I offer these personal vignettes because they lend credence to the argument that Jarvis R. Givens makes when analyzing Woodson’s legacy in his new book, Fugitive Pedagogy: Carter G. Woodson and the Art of Black Teaching. Through meticulous research, Givens has reconstructed the radical historical methods, teaching ethic, and writings of Carter G. Woodson; his book is a long-overdue labor of love and analysis.
Woodson, the second African American to earn a Harvard PhD in 1912, was, as Jarvis elucidates, one of this country’s greatest teachers and theoreticians of education. While philosopher John Dewey is usually seen as more significant to the development of mainstream education (i.e., that available to the white middle classes), Givens tells another story about those who were not politically ascendant. This story focuses on how Woodson, as a mentor of teachers, slowly transformed the organizational self-awareness of Black folk as a historical people, inspiring them to find significance in their own history.
Givens points out that Woodson was a schoolteacher long before he became a noted scholar. Born in 1875 toward the end of Reconstruction, Woodson was fully cognizant of the dangers, daring, and difficulties involved in organizing schools and teaching Black youngsters to think critically for themselves. Every step of the way, Southern state governments impeded Black educational development, their foremost political objective being to maintain a barely educated subservient workforce to tend the cotton and tobacco fields. Meanwhile, in the industrial North, the goal was to keep Black laborers in the least mobile positions and to stoke ethnic divisions, in order to stave any possibility of mass unionization. These material conditions made teaching in Black communities a fraught process that often required subterfuge.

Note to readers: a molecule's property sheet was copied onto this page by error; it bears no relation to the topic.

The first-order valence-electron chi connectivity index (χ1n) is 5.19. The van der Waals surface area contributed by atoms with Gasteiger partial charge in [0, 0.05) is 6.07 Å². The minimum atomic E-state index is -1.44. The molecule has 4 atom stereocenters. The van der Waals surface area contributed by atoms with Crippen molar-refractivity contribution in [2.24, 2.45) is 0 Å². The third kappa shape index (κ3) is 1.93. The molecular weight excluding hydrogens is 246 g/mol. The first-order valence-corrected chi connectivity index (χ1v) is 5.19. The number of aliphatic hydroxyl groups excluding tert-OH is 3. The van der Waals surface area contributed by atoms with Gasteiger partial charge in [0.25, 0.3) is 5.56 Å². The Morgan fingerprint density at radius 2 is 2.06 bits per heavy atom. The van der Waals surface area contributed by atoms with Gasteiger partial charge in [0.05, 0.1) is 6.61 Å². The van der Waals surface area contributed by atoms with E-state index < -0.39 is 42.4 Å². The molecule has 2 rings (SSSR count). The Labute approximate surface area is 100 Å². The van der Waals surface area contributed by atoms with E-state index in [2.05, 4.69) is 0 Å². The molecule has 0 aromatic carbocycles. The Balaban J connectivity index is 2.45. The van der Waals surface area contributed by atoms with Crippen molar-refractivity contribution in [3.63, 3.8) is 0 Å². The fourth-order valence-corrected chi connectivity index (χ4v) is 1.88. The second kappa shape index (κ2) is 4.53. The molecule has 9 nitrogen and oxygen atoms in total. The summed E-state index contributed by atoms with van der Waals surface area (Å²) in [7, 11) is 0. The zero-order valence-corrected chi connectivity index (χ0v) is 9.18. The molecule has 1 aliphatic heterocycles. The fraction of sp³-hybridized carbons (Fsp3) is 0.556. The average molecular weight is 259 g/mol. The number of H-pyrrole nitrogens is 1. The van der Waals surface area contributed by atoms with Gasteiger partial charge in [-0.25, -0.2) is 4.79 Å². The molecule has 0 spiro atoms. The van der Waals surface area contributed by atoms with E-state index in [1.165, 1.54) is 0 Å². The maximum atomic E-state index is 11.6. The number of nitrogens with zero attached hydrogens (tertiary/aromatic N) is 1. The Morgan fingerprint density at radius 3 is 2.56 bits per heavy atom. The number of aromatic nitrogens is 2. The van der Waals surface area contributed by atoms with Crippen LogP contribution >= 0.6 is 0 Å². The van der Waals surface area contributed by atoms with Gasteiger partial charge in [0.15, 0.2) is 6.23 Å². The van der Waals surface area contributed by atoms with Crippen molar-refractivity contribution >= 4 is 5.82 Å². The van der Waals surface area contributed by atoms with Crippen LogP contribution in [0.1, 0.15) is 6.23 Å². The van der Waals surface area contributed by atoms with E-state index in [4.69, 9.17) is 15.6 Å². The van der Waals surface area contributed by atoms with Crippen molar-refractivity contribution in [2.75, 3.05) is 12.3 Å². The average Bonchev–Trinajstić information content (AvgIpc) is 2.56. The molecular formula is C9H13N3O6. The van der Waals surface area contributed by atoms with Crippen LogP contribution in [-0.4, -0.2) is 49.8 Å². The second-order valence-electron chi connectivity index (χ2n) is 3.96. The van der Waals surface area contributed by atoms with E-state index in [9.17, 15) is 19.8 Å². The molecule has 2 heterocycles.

As his career developed, Woodson taught in a variety of school settings. These ranged from the one-room school where he began his own education to the famed Dunbar High School in Washington, DC. The breadth of Woodson’s experience prior to and after his graduate education was extraordinary. He knew firsthand that to be a Black schoolteacher was a perilous vocation, and his experiences taught him the curricular needs of Black youth. They needed the kind of instruction that would allow them to critically assess and interact with the societal racism they constantly faced. During his years of dealing with the blindly racist faculty of Harvard’s history department, he learned that Black history had to be researched by Black people themselves. This is what drove Woodson and his cohorts to establish the ASALH in 1915 — the same year that The Birth of a Nation, D. W. Griffith’s cinematic ode to the Lost Cause, was shown in theaters across the country.